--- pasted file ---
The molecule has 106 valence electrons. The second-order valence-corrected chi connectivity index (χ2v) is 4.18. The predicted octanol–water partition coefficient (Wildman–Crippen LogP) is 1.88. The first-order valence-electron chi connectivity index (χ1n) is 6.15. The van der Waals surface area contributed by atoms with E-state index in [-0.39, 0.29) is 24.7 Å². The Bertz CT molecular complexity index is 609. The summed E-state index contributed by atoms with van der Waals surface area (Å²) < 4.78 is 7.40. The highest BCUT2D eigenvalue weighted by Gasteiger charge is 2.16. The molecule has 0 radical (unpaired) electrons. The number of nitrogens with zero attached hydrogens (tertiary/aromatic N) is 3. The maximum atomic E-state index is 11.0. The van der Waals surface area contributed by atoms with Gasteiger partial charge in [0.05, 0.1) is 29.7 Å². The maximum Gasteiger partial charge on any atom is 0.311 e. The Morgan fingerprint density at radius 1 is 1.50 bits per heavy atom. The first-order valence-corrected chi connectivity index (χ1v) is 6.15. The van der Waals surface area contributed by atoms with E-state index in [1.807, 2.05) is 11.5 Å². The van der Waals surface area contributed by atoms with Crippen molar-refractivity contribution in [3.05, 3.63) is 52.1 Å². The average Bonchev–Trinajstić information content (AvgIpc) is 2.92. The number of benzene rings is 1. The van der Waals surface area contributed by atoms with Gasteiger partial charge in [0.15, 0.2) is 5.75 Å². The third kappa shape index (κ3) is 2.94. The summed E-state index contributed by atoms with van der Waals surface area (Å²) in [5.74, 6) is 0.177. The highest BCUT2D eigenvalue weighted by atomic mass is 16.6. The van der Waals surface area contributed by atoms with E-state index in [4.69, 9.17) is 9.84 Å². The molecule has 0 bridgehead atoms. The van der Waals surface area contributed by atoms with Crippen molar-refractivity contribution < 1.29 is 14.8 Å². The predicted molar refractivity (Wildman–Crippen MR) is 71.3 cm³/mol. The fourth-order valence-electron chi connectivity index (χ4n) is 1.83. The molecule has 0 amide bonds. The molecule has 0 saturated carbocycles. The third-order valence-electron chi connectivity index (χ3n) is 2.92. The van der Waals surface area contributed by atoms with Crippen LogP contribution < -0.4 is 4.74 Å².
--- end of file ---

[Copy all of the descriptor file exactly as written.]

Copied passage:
The molecule has 106 valence electrons. The second-order valence-corrected chi connectivity index (χ2v) is 4.18. The predicted octanol–water partition coefficient (Wildman–Crippen LogP) is 1.88. The first-order valence-electron chi connectivity index (χ1n) is 6.15. The van der Waals surface area contributed by atoms with E-state index in [-0.39, 0.29) is 24.7 Å². The Bertz CT molecular complexity index is 609. The summed E-state index contributed by atoms with van der Waals surface area (Å²) < 4.78 is 7.40. The highest BCUT2D eigenvalue weighted by Gasteiger charge is 2.16. The molecule has 0 radical (unpaired) electrons. The number of nitrogens with zero attached hydrogens (tertiary/aromatic N) is 3. The maximum atomic E-state index is 11.0. The van der Waals surface area contributed by atoms with Gasteiger partial charge in [0.05, 0.1) is 29.7 Å². The maximum Gasteiger partial charge on any atom is 0.311 e. The Morgan fingerprint density at radius 1 is 1.50 bits per heavy atom. The first-order valence-corrected chi connectivity index (χ1v) is 6.15. The van der Waals surface area contributed by atoms with E-state index in [1.807, 2.05) is 11.5 Å². The van der Waals surface area contributed by atoms with Crippen molar-refractivity contribution in [3.05, 3.63) is 52.1 Å². The average Bonchev–Trinajstić information content (AvgIpc) is 2.92. The number of benzene rings is 1. The van der Waals surface area contributed by atoms with Gasteiger partial charge in [0.15, 0.2) is 5.75 Å². The third kappa shape index (κ3) is 2.94. The summed E-state index contributed by atoms with van der Waals surface area (Å²) in [5.74, 6) is 0.177. The highest BCUT2D eigenvalue weighted by atomic mass is 16.6. The van der Waals surface area contributed by atoms with E-state index in [4.69, 9.17) is 9.84 Å². The molecule has 0 bridgehead atoms. The van der Waals surface area contributed by atoms with Crippen molar-refractivity contribution < 1.29 is 14.8 Å². The predicted molar refractivity (Wildman–Crippen MR) is 71.3 cm³/mol. The fourth-order valence-electron chi connectivity index (χ4n) is 1.83. The molecule has 0 amide bonds. The molecule has 0 saturated carbocycles. The third-order valence-electron chi connectivity index (χ3n) is 2.92. The van der Waals surface area contributed by atoms with Crippen LogP contribution < -0.4 is 4.74 Å².